Source: Empire Lubricants Inc.

    Consider a scan guage to monitor your fluid temp http://www.amazon.com/ScanGauge-Comp.../dp/B000AAMY86
    There are also mechanical transmission temp guages that work well , but for about the same price and far less work , the scan guage will give a vast amount of functions in comparison to a mechanical guage .The Sanguage is a better option considering the mechanical guage would have to be plumbed into either the transmission pan or the incoming cooler line . With the mechanical guage , you are creating another possibility for transmission fluid to leak .
    At this point in time , the Ultra guage does not offer transmission temps

    This is how Low Pressure Drop technology works::
    When Automatic Transmission Fluid (ATF) is cold it is viscous. The unique Tru-Cool design allows the colder, thicker ATF to flow more efficiently through two open bypass channels positioned at the top of the cooler. As operating temperatures increase, the ATF becomes hotter and thinner, It's then directed through the core where it is cooled. Tru-Cool's highly efficient cooling technology combines improved protection against lube failure with optimal heat transfer.
    http://www.amazon.com/Long-Tru-Cool-.../dp/B005XZXB1M
    Long Tru-Cool Oil Coolers offer advanced cooling protection for many towing applications. The advanced technology out performs TUBE & FIN Designs, Delivers up to 15 times less flow restrictions, 30% more cooling delivers maximum heat transfer, Self-Regulating for maximum lube flow protection through start-up, varied temperatures and driving conditions, heavy loads and towing.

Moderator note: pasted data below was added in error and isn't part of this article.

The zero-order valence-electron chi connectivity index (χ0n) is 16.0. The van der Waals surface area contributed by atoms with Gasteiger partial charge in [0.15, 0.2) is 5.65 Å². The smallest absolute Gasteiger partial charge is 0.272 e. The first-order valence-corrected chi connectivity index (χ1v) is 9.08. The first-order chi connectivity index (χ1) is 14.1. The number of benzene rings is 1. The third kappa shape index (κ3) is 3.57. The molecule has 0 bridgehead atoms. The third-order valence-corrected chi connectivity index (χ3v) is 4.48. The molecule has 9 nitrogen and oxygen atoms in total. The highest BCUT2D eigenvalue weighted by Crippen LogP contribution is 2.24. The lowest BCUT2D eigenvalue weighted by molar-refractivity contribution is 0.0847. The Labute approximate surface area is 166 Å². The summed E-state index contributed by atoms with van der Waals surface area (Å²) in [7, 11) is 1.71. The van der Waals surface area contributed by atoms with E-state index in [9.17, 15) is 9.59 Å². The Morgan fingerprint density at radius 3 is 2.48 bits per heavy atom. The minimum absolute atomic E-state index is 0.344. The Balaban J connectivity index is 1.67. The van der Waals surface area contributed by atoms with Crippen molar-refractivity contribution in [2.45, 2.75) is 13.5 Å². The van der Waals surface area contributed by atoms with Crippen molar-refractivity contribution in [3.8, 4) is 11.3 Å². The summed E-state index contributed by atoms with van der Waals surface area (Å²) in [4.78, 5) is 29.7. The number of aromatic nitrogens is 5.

And here is a guy who recently installed a cooler and bypassed his rad cooler http://www.tacomaworld.com/forum/1st...agram-pic.html
     
    Last edited: Sep 9, 2014
  4. Sep 9, 2014 at 8:37 PM
    #4
    arnold

    arnold [OP] New Member

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    Thanks for the replies.
    Appreciate it.
     
  5. Sep 10, 2014 at 4:21 AM
    #5
    ARB1977

    ARB1977 It’s a beaut Clark

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    I bypassed mine with a tru cool 4454. City driving my temps are no higher than 180 with no load.
     
  6. Sep 10, 2014 at 6:05 PM
    #6
    2scars

    2scars Swollen Member

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    All-pro, T-G, Budbuilt, Warn, Tepui, Homefab rear bumper
    I have a Hayden cooler after the factory in new radiator. My temps never get over 150-160 F in the mild summer. Is that TOO cool, winter is coming.
     
  7. Sep 12, 2014 at 5:29 PM
    #7
    wncjim

    wncjim Active Member

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    I would suggest getting a Trans cooler. When I bought my truck it already had a Trans cooler and an electric brake controller, I guess the previous owner pulled some type of trailer with brakes. My previous truck did not have an external Trans cooler but did over heat while pulling a small travel trailer in the NC & Virginia mts. It was a ram 1500 with a V8.